S. coelicolor strains were typically propagated on R2YE solid medium (19) at 30°C. Auxotrophy was assessed on solid minimal medium (19), and Escherichia coli-S. coelicolor conjugation experiments were conducted on MS-MgCl2 solid medium (11, 19).

Mutagenesis of S. coelicolor.

Insertional mutagenesis of M145 was conducted as described previously by in vitro transposition with Tn5apr of plasmid libraries of S. coelicolor DNA and subsequent introduction of the mutagenized libraries into M145 cells by either protoplast transformation or conjugation from E. coli (12). Transformants and exconjugants were selected by growth on R2YE and MS-MgCl2 media, respectively, flooded with apramycin (25 μg/ml). Colonies were visually screened for colonies with defects in the developmental process, and analysis was continued for the defective strains that also exhibited double-crossover marker replacement with a transposon-disrupted allele (apramycin-resistant, spectinomycin-sensitive colonies). In each case, linkage of the transposon insertion to the developmental mutation was tested by genomic DNA transformation (33). Genomic DNA was prepared from each mutant and used to transform M145 protoplasts (19). For the mutants described here, all of the resulting transformants exhibited phenotypes identical to that of the original mutant (DB2571, 3 transformants; DB5931, 4 transformants; AG1440, 285 transformants; NY247, 34 transformants; NY1868, 19 transformants). The chromosomal locations of the Tn5apr insertions were determined by sequencing the transposon-flanking DNA (12). The deduced chromosomal locations were verified by PCR amplification of the transposon-disrupted alleles.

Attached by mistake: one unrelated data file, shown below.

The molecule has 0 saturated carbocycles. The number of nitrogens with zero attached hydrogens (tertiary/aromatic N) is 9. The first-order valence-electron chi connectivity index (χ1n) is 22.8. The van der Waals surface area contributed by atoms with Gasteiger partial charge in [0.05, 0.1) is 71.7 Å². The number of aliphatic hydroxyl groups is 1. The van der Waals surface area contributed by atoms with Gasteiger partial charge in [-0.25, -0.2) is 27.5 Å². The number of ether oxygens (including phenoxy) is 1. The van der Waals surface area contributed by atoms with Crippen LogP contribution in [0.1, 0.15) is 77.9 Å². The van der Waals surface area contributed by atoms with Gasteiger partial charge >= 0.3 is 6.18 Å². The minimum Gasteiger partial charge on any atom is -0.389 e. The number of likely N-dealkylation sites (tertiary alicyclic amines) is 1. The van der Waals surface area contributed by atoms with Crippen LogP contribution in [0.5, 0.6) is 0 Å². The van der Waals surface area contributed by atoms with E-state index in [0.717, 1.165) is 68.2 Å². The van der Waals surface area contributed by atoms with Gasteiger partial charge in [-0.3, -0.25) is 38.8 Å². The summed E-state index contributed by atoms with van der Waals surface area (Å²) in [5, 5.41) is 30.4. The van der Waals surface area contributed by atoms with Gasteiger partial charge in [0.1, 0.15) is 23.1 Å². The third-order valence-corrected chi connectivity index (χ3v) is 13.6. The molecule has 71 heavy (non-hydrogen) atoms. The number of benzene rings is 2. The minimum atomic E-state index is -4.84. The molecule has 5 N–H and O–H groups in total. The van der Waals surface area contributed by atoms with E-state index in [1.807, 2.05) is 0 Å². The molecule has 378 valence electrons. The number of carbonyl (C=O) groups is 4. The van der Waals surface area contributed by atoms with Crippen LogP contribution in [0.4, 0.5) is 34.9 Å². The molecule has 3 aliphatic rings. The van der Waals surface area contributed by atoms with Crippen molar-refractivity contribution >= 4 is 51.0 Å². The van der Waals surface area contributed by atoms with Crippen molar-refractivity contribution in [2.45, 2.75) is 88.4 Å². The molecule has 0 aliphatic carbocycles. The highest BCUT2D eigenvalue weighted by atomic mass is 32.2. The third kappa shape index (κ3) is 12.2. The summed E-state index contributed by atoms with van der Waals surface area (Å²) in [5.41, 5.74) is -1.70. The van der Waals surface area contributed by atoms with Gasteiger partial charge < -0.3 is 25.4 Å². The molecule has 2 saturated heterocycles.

Complementation of mutants.

Complementation plasmids were constructed by using the integrating vector pSET152S (13). To test the complementation of NY1868, the SCO6938 and SCO6939 genes were PCR amplified from M145 genomic DNA with the following primer pairs: 5′-GCTCTAGAGCTGGGCGACGCGTTGCAGGGT-3′ and 5′-GGAATTCCAGTGCACAGGTGATGGACCACATC-3′ (for SCO6938) and 5′-GCTCTAGAGCCATCAGGTCGGCGATCTTGCTTT-3′ and 5′-CGGAATTCCGTGAATTGCGCCGCCACCACTAA-3′ (for SCO6939). These genes were cloned between the XbaI and EcoRI sites of pSET152S to obtain pSET152S-SCO6938 and pSET152S-SCO6939. These plasmids were then introduced into NY1868 by conjugation from E. coli ET12567(pUB307) (11), and complementation in spectinomycin-resistant exconjugants was visually assessed after several days of growth on R2YE medium.